However, why should Baratynsky have contrasted his own views to those of Del’vig? In its entirety, The Elysian Fields can be taken as a playful reply to Del’vig’s presentation of Elysium in his Elysium for Poets (‘Элизиум поэтов’). In Del’vig’s poem, which also remained unpublished at that time, the young poet who followed Venus and Bacchus, and spent his time ‘на дружеских пирах’ (‘at friendly feasts’), has not been allowed in Elysium. In The Elysian Fields Baratynsky reassures Del’vig that the reception might be much more favorable. This explains his address to Del'vig in the 1827/1835 wording of the poem:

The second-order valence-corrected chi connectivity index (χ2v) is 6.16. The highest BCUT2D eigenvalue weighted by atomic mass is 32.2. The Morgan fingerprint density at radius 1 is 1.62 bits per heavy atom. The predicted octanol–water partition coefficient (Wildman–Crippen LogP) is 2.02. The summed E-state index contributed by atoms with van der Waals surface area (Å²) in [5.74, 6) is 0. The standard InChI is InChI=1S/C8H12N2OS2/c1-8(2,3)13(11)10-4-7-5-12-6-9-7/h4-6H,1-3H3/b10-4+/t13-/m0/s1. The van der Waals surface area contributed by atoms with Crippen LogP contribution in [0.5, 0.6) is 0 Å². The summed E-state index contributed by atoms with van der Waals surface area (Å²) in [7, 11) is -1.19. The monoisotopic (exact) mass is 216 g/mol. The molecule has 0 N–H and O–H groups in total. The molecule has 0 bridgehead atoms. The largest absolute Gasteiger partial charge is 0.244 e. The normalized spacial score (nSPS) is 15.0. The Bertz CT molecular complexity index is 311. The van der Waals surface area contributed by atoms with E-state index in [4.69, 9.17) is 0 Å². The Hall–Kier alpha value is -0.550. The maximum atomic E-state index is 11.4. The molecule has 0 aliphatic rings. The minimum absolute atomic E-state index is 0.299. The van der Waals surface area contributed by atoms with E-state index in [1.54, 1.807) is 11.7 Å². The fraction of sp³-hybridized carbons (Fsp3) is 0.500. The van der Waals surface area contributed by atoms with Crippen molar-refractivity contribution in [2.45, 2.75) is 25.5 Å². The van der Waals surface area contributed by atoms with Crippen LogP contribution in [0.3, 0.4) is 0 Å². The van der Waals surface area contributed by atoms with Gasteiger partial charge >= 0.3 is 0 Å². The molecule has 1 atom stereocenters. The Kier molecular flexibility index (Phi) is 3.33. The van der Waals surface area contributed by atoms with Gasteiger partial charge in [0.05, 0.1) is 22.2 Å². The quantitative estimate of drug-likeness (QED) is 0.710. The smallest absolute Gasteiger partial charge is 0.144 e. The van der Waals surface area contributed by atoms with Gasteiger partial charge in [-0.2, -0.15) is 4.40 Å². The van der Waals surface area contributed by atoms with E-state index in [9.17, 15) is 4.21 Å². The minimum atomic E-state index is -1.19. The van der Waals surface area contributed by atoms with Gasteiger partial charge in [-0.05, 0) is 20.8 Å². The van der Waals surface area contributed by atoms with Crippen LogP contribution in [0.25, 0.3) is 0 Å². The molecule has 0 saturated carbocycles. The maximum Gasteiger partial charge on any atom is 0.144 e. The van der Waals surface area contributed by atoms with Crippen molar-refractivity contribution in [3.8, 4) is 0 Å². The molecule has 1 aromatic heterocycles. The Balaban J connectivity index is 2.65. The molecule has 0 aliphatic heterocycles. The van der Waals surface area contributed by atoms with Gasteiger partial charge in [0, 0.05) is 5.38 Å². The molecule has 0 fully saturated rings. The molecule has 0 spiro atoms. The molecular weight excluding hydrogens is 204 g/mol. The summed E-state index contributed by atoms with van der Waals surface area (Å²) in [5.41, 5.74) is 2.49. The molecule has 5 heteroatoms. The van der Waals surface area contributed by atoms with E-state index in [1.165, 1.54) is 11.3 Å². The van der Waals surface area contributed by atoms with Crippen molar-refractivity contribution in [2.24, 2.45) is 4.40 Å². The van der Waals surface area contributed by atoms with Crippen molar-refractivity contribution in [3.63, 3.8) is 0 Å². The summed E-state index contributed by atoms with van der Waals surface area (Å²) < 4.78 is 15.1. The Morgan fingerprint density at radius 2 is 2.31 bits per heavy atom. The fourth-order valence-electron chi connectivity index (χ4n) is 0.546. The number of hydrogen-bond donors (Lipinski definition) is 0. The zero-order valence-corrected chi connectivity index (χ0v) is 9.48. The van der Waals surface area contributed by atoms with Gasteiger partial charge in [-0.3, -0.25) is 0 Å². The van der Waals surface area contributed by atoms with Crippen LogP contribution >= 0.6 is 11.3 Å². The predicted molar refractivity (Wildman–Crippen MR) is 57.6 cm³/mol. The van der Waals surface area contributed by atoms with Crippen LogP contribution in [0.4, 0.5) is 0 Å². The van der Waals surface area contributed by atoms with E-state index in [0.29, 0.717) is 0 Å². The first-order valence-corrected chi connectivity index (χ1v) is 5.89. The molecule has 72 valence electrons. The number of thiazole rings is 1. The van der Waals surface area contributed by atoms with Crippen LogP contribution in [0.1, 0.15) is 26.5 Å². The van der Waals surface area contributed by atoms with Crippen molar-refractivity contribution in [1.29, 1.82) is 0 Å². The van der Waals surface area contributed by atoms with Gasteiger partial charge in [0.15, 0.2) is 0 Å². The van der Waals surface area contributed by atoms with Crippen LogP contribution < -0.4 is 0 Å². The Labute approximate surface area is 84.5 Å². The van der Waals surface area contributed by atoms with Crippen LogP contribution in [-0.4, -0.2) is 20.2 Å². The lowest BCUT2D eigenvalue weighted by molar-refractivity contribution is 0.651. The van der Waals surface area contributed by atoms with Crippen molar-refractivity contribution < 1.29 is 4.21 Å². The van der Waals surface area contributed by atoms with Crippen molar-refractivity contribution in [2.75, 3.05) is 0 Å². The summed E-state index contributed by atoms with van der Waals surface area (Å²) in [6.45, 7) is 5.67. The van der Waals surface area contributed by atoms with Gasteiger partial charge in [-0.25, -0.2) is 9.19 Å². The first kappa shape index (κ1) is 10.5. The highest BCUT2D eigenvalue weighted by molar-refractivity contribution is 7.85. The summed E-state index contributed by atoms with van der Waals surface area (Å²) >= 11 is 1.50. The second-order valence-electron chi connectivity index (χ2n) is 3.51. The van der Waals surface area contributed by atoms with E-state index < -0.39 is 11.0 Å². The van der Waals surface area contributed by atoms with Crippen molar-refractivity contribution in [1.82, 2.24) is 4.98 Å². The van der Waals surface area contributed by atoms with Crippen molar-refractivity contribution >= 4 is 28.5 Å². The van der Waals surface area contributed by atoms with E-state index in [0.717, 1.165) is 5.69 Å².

(‘O Del’vig, I don’t need any tears; / Believe me: there, beyond the Cocytus, / I will be accorded a warm welcome’). By the way, the rare adjective закоцитный (‘lying beyond the Cocytus’) was also invented by Del’vig, who used it in the opening line of his epistle to Gnedich published in 1823 (Алексеев 1979: 51) 4. By means of this and other references to Del’vig’s published poems, the ‘ordinary’ reader could also guess whose name was enciphered in The Elysian Fields. But the audience remained split in two parts: those few who understood everything, and the rest who understood only something. The poem was addressed to any reader, but one layer of its meaning was, to coin Zhukovsky’s word, addressed fur wenige (to a few).